According to The Kings Fund, workforce-related problems are now the biggest threat to the NHS. NHS staff vacancies have risen by over 15% in the past year and will reach over 350,000 by 2030. Resultantly, 25% of doctors feel burnt out and 70% of junior doctors are working on under-staffed rotas, with 38% of staff feeling unwell due to overworking. Furthermore, violence towards staff from patients rose by over 15% in the past year and one fifth of NHS doctors were bullied by fellow staff in 2017 at an estimated cost of £2 billion per year. Finally, leadership inequalities are rife among NHS boards, evidenced in that 40% of doctors are from BAME backgrounds, yet only 7% make up trust boards.
This wealth of workforce crises must be tackled. In aiming to do so, the January 2019 NHS Long Term Plan vows to provide NHS trusts with the staff backing that they need by expanding the number of workers and building a more supportive culture via a comprehensive New Workforce Implementation Plan. This plan will operate in partnership with Health Education England to establish a National Workforce Group to support Local Workforce Action Boards in promoting staff well-being and workforce transformation. It also prioritises the ongoing improvement of NHS staff skills through continued professional development following 2018 figures showing that ongoing training investment is only a third of its 2014/15 amount.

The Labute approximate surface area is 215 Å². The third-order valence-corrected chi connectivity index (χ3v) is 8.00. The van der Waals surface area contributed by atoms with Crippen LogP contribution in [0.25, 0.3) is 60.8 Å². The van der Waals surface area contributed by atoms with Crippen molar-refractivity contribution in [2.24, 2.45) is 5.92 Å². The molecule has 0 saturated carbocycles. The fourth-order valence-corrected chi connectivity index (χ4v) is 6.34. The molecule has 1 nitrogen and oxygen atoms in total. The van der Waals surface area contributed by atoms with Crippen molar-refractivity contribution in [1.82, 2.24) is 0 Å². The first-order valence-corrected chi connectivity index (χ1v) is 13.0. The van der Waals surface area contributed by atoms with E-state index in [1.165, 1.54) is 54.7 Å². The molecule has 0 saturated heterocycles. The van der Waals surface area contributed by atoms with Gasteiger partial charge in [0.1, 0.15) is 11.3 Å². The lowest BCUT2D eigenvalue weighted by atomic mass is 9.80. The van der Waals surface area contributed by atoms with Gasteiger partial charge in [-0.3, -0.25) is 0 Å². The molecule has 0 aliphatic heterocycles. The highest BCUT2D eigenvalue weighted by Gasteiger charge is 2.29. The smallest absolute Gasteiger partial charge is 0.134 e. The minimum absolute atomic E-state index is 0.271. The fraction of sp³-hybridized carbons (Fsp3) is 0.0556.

In November 2018, Health and Social Care Secretary Matt Hancock announced the NHS Violence Reduction Strategy, prioritising the NHS working alongside police units to reduce violence towards NHS staff. Additionally, the Department of Health and Social Care’s (DHSC) November 2018 Barriers and Enablers report and Leadership Development programme aim to promote effective NHS leadership on boards, with Matt Hancock vowing to promote leadership diversity.
The additional £20 billion of funding directed towards the NHS in the October 2018 Autumn Budget provides a real opportunity to ensure that strategic policy successfully resolves the NHS’s workforce crises. However, given the worsening nature and range of these issues, funding alone cannot solve everything. NHS workers must come together to co-ordinate a strategy and disseminate best practice for the sake of both NHS staff and patients.
This Forum will provide an opportunity to explore the threat posed to healthcare provision by a range of NHS workforce challenges and strategise how to overcome them. Attendees will discuss with leading policymakers how to best deal with wide-scale vacancies, skill shortages, violence towards staff, bullying within staff and leadership inequalities. Delegates will also learn from best practice case studies that are implementing successful strategies to deal with the multitude of crises within the NHS workforce that have arisen over recent years.
This Forum will bring together leaders from across the NHS and Health Sector. Typical job titles will include:
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